I decided to chuck it – not the game but the track. Since trains don't work well without track, I knew that required a theme change. Trucks need roads so that was out, too; planes didn't seem intersting either. I decided that boats delivering to and from islands would work best. I also made the leap of players delivering to a central hub rather than to locations all over the place, which helped jell the theme of islanders gathering food.
I still had the problem of over-connection as some paths needed to be better than others, so I decided to add reefs.
From the first prototype, salvaged from 1.5 Gigs of design files on the hard drive
The reefs would act as a barrier, allowing the player who was placing the island to make it easier or more difficult to get to depending on its location and orientation. This addition required a rule to prevent players from completely blocking off an island, but it worked. I had to change a great deal for this transformation; coal was changed to muscle power, and I removed the currency from the game, changing the goal to collecting instead of becoming wealthy. I changed all the commodities to food and goods that could be scavenged on or around the islands, including fish.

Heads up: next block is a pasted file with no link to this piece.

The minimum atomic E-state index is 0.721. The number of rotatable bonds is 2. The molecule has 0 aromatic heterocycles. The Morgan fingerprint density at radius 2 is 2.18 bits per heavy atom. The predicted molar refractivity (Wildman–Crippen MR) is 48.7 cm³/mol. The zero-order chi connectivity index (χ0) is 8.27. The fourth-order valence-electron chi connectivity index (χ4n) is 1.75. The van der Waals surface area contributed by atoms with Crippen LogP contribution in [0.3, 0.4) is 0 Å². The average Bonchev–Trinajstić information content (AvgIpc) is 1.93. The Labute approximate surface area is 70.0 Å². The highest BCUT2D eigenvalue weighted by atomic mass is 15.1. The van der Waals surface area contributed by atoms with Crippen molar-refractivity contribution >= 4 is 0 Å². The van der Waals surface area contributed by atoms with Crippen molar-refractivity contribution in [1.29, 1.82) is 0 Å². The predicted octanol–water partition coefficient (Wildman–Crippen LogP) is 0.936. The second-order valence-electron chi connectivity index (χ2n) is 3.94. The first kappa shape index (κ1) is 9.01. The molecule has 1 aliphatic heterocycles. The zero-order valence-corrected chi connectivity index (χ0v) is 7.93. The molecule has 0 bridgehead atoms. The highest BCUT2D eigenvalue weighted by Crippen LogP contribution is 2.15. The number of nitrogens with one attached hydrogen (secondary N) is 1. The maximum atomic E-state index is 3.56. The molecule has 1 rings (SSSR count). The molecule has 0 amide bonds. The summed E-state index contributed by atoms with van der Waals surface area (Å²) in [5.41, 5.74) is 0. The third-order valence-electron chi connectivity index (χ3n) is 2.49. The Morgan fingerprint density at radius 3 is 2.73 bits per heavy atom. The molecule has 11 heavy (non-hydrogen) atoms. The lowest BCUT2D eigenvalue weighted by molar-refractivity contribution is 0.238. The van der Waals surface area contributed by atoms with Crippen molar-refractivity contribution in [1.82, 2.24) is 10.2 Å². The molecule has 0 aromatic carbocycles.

Fish Don't Grow on Trees
Wait, fish? I had introduced a good that needed to be handled differently. I have done my share of fishing and know that the one constant in fishing is uncertainty. I wanted this uncertainty to be reflected in the mechanism for collecting fish but didn't want to add dice to the game.
Turns out that I didn't need dice as I already had a better randomizer: the bag of cubes. Fishing in Tahiti means just that, reaching into the bag and trying to fish out a fish cube. Unlike with dice, the bag's state evolves over the course of the game and you know what that state is based on what has already come out. This makes fishing a risk but one that can be mitigated.
The Goddess Arrives